Several years ago, I decided to get in shape and took a one-week free trail at a then-popular gym chain. I’d never joined a gym before. After my week ended, I felt great having exercised and taken a step toward better fitness. I wanted to keep going.
I walked into the sales office with a representative. At the desk, the salesman presented me with contract options, each more unattractive than the last. I explained that I liked the gym okay, and I wanted to continue to work out, but locking in to a three-year contract with automatic bank drafting made me feel like I was purchasing a car, not a gym membership. I asked for something a little more lenient on the commitment scale.
His reaction? “Well, if you don’t think we’re worth it, or that your health isn’t worth it, you shouldn’t sign up.”
Surprised? Imagine how I felt sitting there, eager for advice and options, wanting to sign up for something so I could continue working out.
Our conversation spiraled down from there, and I left, never to return.
Oh, I kept working out. That very weekend I visited the gym down the street from them and explained to a salesman what had happened at the other place. He listened, told me about his gym, offered a tour, and then came up with the perfect plan for me: no auto-deductions, and at the end of my commitment, I wouldn’t be left feeling as if I should expect a title in the mail.
So, what went wrong at desk number one, anyway? And not just at that desk, but why do hot prospects walk away, never to be seen again, when the deal seems inevitable?
It will happen from time to time no matter what. It’s happened to me. Sometimes I can think back and see why I missed out, but other situations are plain mysteries. But, let’s take a look at a few of the sales-killing greatest hits.
Trying to Close the Sale Before Seeking to Understand What a Client Needs
There are many reasons this happens. How about really needing to secure new clients, or genuine excitement and passion about training, or sometimes (and this is one nobody wants to admit to) plain laziness?
One way to stand apart in your field is to truly listen and understand how/if you can help people meet their goals. After a consultation about their needs and what you can offer to help them, you’ll have a more effortless transition when it’s time to ask for the contract. You will already have sold them on your value.
Trying to Close the Sale Before Earning Business
Sales can be tiring. Perpetually hunting down new business is few people’s idea of a good time. If we aren’t careful, all that fun can reflect in our attitude when dealing with new potential clients. It leads to rushing through the process on autopilot. This is when people suddenly feel the need to “think about it.” They haven’t heard enough about the trainer’s specialties, his style, or how he can help them reach their goals. All they have is a price list and contract terms.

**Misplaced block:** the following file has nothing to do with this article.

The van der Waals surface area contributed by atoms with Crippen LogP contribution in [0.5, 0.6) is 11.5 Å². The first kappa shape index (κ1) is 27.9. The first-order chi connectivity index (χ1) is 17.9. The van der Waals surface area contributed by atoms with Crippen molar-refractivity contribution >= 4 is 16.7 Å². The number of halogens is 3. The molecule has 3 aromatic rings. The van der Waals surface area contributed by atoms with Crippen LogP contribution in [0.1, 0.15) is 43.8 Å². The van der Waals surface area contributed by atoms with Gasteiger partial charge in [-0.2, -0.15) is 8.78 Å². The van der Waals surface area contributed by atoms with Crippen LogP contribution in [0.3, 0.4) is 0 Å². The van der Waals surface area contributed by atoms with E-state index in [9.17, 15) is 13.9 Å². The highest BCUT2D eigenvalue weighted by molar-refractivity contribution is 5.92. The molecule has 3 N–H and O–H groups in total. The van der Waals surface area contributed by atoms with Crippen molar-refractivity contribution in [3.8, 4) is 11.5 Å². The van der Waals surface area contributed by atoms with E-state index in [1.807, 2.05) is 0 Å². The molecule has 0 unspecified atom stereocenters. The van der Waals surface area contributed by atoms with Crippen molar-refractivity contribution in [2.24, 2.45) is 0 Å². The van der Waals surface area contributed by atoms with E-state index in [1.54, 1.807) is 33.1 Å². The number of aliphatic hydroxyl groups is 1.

Think about how you can offer more. Will it be a free workout? A chat where you demonstrate your expertise in a fitness area and offer a couple of tips? Don’t be afraid to help in small ways up front before the contract. People appreciate genuine assistance, and here you have a perfect opportunity to put the “personal” back in personal training.
Trying to Close the Sale Thinking Everyone Wants What You’re Selling
If a trainer takes on the attitude that all trainers are the same, offer the same, know about the exact same things, etc., it can translate into less effort when trying to get new business. Sometimes it isn’t intentional; most of us fall into the occasional rut.
But, think of this way: How hard is it to sell an orange? Either the customer wants an orange or he doesn’t, and he can pick one up from any grocer. He walks into the store, gets an orange, pays, and leaves. He knows what to expect from the orange. Big deal. No one even talks to him.
It’s important to know what you bring to the table, what makes you stand out, and why someone should choose you over that gym or trainer down the street. But it’s not enough to know it. Be sure to take time to communicate it with your personality and your presentation. This is your time to shine! Even if you happen to sell an “orange” from time to time, just imagine how much more business could be had with a bit more effort!
Quick question! What is your best/worst sales encounter? We want to hear about it. Leave us a comment on facebook, and let’s start a conversation.
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